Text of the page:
There are many strategies that you can use to make your virtual classroom effective. One of them is microlearning. This is a type of learning strategy that involves bite-size lessons. Instead of the 1-hour long courses, you get to give the students 10-minute courses – or even less. Most of the time, these come in the form of videos or a slideshow presentation. The combination of images, music, narration and charts are used to teach concepts fast and efficiently. The tools that you will use in these short courses must be concise, engaging and relatable. That is how you can maximize the retention rate.
Some people may think that this type of learning is best for informal learning settings – like mobile learning. However, it can also prove to be very useful in a virtual classroom. Of course, there are drawbacks as well. Let us identify the different pros and cons of using microlearning in an online classroom.
- Boosts retention of concepts. As impressive as our brains can be, you cannot expect it to absorb everything around you. It also gets tired and overwhelmed with information. When that happens, retention rate decreases. In most cases, it is the first part of the lesson that gets forgotten. This is why bite-sized learning is better. Since the lessons are shorter, it increases the chances that the whole lesson is retained in the mind.
- Fills in gaps in the learning process. Sometimes, a virtual classroom focuses on one concept, skill or idea. Microlearning materials will help fill in any gaps as you go from one learning phase to the other.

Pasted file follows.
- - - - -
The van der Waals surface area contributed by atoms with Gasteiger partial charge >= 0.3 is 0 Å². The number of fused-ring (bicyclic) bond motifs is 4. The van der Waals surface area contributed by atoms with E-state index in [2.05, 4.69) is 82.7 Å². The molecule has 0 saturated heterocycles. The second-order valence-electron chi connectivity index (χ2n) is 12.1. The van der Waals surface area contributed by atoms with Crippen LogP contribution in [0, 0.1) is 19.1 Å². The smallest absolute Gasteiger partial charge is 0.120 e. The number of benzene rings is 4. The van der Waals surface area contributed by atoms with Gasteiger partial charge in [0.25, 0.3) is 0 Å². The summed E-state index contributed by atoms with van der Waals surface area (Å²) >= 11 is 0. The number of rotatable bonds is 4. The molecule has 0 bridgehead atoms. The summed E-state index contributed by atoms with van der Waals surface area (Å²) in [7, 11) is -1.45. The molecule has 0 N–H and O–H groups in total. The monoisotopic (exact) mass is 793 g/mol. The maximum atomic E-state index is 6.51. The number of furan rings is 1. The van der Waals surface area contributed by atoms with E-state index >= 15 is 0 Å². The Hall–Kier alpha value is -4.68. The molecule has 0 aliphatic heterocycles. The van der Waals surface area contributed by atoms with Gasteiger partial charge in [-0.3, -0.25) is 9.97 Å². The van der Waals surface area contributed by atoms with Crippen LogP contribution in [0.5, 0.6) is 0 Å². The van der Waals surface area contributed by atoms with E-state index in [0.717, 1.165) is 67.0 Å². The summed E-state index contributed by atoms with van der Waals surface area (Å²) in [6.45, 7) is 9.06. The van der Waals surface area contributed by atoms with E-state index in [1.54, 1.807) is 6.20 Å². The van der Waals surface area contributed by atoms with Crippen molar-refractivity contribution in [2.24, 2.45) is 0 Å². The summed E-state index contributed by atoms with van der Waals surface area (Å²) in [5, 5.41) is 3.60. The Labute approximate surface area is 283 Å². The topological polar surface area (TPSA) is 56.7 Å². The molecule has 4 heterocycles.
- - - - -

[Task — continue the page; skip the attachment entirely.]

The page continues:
- Motivates the learners. We all like quick fixes and instant gratification. A short course can help you satisfy the need for this. The ability to finish a learning material quickly gives the impression that learning is easy. This positive learning experience can motivate learners to seek out more learning materials.
- Does not dig too deep into your budget. Creating a microlearning material for a virtual classroom is only a fraction of the cost compared to a full online course. It will not require too much investment in terms of design, and time.
- Inappropriate for complex lessons. Obviously, complex concepts or lessons require more time for explanation. In case more than 10 minutes is needed, then this is cannot use microlearning. If it can be cut into bite-sized pieces, then it may be possible. But if not, then it needs a full online course.
- Tendency to lose connection with each other. You have to be careful when fragmenting a course into bite-sized lessons. Everything has to be connected to a unifying concept in the virtual classroom. That way, the importance of all the lessons will be evident.
It is important for you to remember that microlearning cannot be the primary material that you will use. It can only support a major course – one that holds the main concept or lesson. For instance, if you are trying to teach personal finance, you need one whole course for that. But you can create microlearning materials that will help explain and implement financial habits like budgeting, saving or spending.
Using microlearning in a virtual classroom is okay but make sure that it is only one of the many tools that you will use. There are other tools that can help increase the learning experience of the learners – that is what you should aim for.
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